Published: Thu, June 28, 2018
Tech | By Tabitha Holland

Samsung and Apple settle ongoing patent dispute from 2011

Samsung and Apple settle ongoing patent dispute from 2011

Apple and Samsung Electronics have reached a settlement in their USA patents battle, putting an end to a seven-year fight over smartphone designs.

The Court filing also states that the "remaining claims and counterclaims in this action are hereby dismissed with prejudice", and another case can not be filed on the same claim. Samsung did not immediately return a request for comment.

Paul Berghoff, a patent lawyer with McDonnell Boehnen Hulbert & Berghoff, referred to Apple and Samsung as "Sumo wrestlers who have exhausted of the wrestling match". The terms of the settlement were not disclosed in the court filing.


The two tech giants have finally ended a 7-year patent battle in which both companies argued the other's phones used technology that had already been patented.

The trial first erupted in 2011, just a year after Apple released the original iPhone 4.

Apple has not responded to a request for comment on the settlement and Samsung declined.


"This case has always been about more than money", the statement read. But the last major event in the case came in May when the court ordered Samsung to pay Apple $539 million in damages.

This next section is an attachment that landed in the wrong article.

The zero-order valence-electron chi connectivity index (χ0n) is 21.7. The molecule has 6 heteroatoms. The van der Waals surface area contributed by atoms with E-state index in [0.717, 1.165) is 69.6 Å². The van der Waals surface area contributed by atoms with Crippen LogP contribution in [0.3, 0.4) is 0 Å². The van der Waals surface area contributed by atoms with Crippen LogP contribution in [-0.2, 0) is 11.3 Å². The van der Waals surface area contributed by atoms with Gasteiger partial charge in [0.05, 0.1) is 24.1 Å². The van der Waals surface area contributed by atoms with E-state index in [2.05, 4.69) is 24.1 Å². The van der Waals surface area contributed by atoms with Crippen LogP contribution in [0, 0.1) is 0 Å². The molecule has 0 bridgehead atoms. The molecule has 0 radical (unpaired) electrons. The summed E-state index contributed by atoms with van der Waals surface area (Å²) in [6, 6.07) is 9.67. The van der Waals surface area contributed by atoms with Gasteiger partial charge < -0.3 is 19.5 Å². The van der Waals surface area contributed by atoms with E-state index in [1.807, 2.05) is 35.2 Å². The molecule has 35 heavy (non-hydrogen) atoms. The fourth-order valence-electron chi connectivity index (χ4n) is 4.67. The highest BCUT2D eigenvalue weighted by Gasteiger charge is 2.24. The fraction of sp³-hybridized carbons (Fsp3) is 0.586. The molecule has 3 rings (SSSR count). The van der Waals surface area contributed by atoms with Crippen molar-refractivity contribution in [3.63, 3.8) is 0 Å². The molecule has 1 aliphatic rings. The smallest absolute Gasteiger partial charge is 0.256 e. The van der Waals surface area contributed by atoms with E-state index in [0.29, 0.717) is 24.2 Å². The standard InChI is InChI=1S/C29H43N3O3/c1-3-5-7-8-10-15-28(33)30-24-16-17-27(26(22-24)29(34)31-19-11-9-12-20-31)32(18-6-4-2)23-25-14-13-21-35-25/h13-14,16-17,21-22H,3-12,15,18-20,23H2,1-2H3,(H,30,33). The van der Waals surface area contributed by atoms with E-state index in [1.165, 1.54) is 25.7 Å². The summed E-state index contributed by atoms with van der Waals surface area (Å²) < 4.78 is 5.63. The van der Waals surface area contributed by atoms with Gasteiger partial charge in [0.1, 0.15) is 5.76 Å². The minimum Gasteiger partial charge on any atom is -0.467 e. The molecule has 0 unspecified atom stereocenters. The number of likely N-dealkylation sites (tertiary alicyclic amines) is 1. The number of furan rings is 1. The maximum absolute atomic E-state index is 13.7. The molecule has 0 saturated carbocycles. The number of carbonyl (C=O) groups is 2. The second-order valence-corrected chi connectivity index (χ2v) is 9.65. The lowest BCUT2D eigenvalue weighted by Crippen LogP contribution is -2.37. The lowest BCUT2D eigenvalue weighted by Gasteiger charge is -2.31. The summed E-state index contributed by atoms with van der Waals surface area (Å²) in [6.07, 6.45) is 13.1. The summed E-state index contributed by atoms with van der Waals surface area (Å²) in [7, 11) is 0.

The case had been set to make yet another appearance in Koh's Northern California District Court to settle yet another pack of Apple infringement claims and Samsung counterclaims. "It is important that we continue to protect the hard work and innovation of so many people at Apple", the iPhone maker said in a statement. In 2012, Samsung was ordered to pay Apple more than $1 billion for iPhone and iPad patent infringement, but that penalty was later reduced to $450 million by a federal judge.

"Dang! I figured the kids I've been raising since this thing started would have time to grow up, go to law school and work on this case someday."
Apple was originally awarded $1 billion in damages, but a series of appeals pushed the ruling all the way to the Supreme Court.


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